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  • MrTwibbs
    replied
    Excellent research Seanr! thank you for all the helpful info!

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  • Al Bundy's Eyes
    replied
    Cracking stuff Seanr, you've really got your teeth into this one.

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  • seanr
    replied
    Osborn Street was the street where Emma Smith was attacked. The Angel and Crown was the pub Martha Tabram had reputedly been drinking in and George Yard is close to this spot and the last sighting of Polly Nichols alive was two doors down from the Angel and Crown.

    It's really clear why the police in 1888 would link these three crimes. Strange that some find a connection so easy to dismiss.

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  • seanr
    replied
    Originally posted by Joshua Rogan View Post

    Perhaps the post office had yet to be founded? Later maps do show a PO on the corner site, certainly by 1895. Given the vibrant nature and rapid rate of change in the area, it's certainly possible that the grocer in 1888 later became a boot maker and then post office in the next few years.
    I don't think Isaac Feldman was ever a boot maker. I think the building on the corner was number 1 and 2 Osborn Street. That's the building marked with 1 on the 1890 Goad Map.

    The building marked 2 on the 1890 map is the boot maker and wholesaler's premises where Franklin Solomon lived and worked. That was numbered 1 Whitechapel Road at the time. Franklin Solomon was using the address of 1 Whitechapel Road as early as 1884 and he was there in 1888 to sign the petition and he's still there in the 1891 census.

    The building marked 3 is the public house the Angel and Crown with the landlord Thomas Bullock. This was number 2 Whitechapel Road.

    So, it remains intriguing to me that whoever was in 2 Osborn Street in 1888 did not sign the petition to the Home Secretary, given that each of their neighbours had done so. If Harfield's Commercial Directory of the Jews date of the establishment of Feldman's business being established in 1886, then this was Isaac Feldman.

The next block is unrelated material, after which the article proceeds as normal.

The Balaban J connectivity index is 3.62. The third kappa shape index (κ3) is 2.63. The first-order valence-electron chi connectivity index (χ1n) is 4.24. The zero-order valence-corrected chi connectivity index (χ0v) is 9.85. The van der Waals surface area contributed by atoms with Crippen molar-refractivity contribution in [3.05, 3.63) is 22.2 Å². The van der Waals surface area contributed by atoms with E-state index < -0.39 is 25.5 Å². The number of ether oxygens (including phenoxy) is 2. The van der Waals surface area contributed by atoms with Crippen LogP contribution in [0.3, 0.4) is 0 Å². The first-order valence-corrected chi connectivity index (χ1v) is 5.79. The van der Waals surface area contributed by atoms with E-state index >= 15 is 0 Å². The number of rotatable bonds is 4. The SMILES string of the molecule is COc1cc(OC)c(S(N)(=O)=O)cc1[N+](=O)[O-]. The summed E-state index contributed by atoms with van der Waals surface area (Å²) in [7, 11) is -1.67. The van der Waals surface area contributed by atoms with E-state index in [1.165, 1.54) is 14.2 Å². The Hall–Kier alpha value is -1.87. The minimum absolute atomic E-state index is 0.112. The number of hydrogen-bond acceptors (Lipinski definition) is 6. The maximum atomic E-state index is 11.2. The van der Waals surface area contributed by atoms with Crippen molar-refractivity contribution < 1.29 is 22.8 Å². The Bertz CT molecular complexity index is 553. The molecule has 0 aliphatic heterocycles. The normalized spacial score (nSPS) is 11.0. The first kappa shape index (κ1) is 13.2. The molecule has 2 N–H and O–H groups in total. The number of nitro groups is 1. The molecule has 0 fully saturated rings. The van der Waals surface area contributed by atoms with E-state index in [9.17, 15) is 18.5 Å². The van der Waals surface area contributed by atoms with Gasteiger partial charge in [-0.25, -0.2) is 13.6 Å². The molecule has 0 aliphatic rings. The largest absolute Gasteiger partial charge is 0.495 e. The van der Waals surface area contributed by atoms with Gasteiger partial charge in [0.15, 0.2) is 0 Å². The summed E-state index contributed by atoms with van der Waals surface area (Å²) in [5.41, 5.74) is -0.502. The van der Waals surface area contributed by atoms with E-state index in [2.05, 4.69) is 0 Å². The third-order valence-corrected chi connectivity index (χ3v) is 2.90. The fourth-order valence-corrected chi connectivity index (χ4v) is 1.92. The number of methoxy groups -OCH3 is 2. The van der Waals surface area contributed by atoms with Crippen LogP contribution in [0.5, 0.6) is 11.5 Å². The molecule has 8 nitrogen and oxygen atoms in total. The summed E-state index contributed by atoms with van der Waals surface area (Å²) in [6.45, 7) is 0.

Last edited by seanr; 07-14-2020, 10:49 PM.

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  • seanr
    replied
    Harfield's Commercial Directory of the Jews from 1894 contains the following entry.

    Feldman, J. and Co., 2, Osborn Street ; Exchange, banking, passage, and commission agents. Established 1886.
    A pdf of this book can be found here and the entry is on page 115: https://www.tradeshouselibrary.org/u...ews_~_1894.pdf

    Could this date be considered reliable, I wonder?
    Last edited by seanr; 07-14-2020, 10:17 PM. Reason: Add page number

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  • seanr
    replied
    There's this record of Isaac Feldman being naturalised as a British citizen on 23rd of May 1892 under the 1870 Naturalisation Act https://www.thegazette.co.uk/London/.../3818/data.pdf

    The terms of this law seems to have been that in order to eligible for naturalisation one had to be resident in the UK for five years or served the Crown. Would running a Post Office count as serving the Crown? Perhaps Isaac arrived by early 1887?

    Wouldn't prove he already had the premises at 2 Osborn Street by August 1888 though.

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  • Joshua Rogan
    replied
    Originally posted by seanr View Post
    Perhaps interestingly, no-one named Feldman decided to sign the petition to the Home Secretary from the Whitechapel traders. I wonder if he wasn't asked or if he declined?
    Perhaps the post office had yet to be founded? Later maps do show a PO on the corner site, certainly by 1895. Given the vibrant nature and rapid rate of change in the area, it's certainly possible that the grocer in 1888 later became a boot maker and then post office in the next few years.

    I can't find any info myself on when the PO opened, but extrapolating from a bio of the son of Feldman's brother Israel (who was a GP above the PO, apparently) the family may not have arrived in England until after the events in question.



    ie born Nov 1880
    "came to England when he was eight years old"

    Here is the 1899 Goad map;

    Click image for larger version

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    Leave a comment:


  • seanr
    replied